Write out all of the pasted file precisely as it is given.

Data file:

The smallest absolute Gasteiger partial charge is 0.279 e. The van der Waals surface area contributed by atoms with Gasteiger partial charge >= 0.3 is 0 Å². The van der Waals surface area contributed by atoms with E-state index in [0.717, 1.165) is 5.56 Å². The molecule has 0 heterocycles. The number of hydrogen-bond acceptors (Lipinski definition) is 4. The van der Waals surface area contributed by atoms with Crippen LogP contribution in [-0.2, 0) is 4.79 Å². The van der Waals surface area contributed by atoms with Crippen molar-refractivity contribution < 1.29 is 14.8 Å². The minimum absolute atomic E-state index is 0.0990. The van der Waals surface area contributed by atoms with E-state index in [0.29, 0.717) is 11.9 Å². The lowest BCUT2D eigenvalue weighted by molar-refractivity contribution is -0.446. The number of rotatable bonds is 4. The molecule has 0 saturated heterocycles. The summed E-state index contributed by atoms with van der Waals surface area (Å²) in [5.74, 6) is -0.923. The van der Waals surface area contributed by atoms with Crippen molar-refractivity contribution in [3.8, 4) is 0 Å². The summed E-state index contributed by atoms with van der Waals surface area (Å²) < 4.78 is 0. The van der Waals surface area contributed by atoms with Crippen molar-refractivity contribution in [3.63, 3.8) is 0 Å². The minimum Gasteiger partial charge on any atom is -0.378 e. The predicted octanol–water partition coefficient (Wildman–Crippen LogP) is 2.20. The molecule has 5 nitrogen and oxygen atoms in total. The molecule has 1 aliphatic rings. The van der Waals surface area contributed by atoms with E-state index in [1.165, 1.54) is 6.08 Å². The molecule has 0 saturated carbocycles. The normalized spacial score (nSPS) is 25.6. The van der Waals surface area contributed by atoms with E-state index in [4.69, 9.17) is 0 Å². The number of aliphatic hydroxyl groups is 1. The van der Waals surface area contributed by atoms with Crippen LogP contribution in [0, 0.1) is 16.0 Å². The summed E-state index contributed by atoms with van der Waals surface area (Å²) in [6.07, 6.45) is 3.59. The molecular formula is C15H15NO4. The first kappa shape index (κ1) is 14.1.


The smallest absolute Gasteiger partial charge is 0.279 e. The van der Waals surface area contributed by atoms with Gasteiger partial charge >= 0.3 is 0 Å². The van der Waals surface area contributed by atoms with E-state index in [0.717, 1.165) is 5.56 Å². The molecule has 0 heterocycles. The number of hydrogen-bond acceptors (Lipinski definition) is 4. The van der Waals surface area contributed by atoms with Crippen LogP contribution in [-0.2, 0) is 4.79 Å². The van der Waals surface area contributed by atoms with Crippen molar-refractivity contribution < 1.29 is 14.8 Å². The minimum absolute atomic E-state index is 0.0990. The van der Waals surface area contributed by atoms with E-state index in [0.29, 0.717) is 11.9 Å². The lowest BCUT2D eigenvalue weighted by molar-refractivity contribution is -0.446. The number of rotatable bonds is 4. The molecule has 0 saturated heterocycles. The summed E-state index contributed by atoms with van der Waals surface area (Å²) in [5.74, 6) is -0.923. The van der Waals surface area contributed by atoms with Crippen molar-refractivity contribution in [3.8, 4) is 0 Å². The summed E-state index contributed by atoms with van der Waals surface area (Å²) < 4.78 is 0. The van der Waals surface area contributed by atoms with Crippen molar-refractivity contribution in [3.63, 3.8) is 0 Å². The minimum Gasteiger partial charge on any atom is -0.378 e. The predicted octanol–water partition coefficient (Wildman–Crippen LogP) is 2.20. The molecule has 5 nitrogen and oxygen atoms in total. The molecule has 1 aliphatic rings. The van der Waals surface area contributed by atoms with E-state index in [1.165, 1.54) is 6.08 Å². The molecule has 0 saturated carbocycles. The normalized spacial score (nSPS) is 25.6. The van der Waals surface area contributed by atoms with E-state index in [4.69, 9.17) is 0 Å². The number of aliphatic hydroxyl groups is 1. The van der Waals surface area contributed by atoms with Crippen LogP contribution in [0, 0.1) is 16.0 Å². The summed E-state index contributed by atoms with van der Waals surface area (Å²) in [6.07, 6.45) is 3.59. The molecular formula is C15H15NO4. The first kappa shape index (κ1) is 14.1.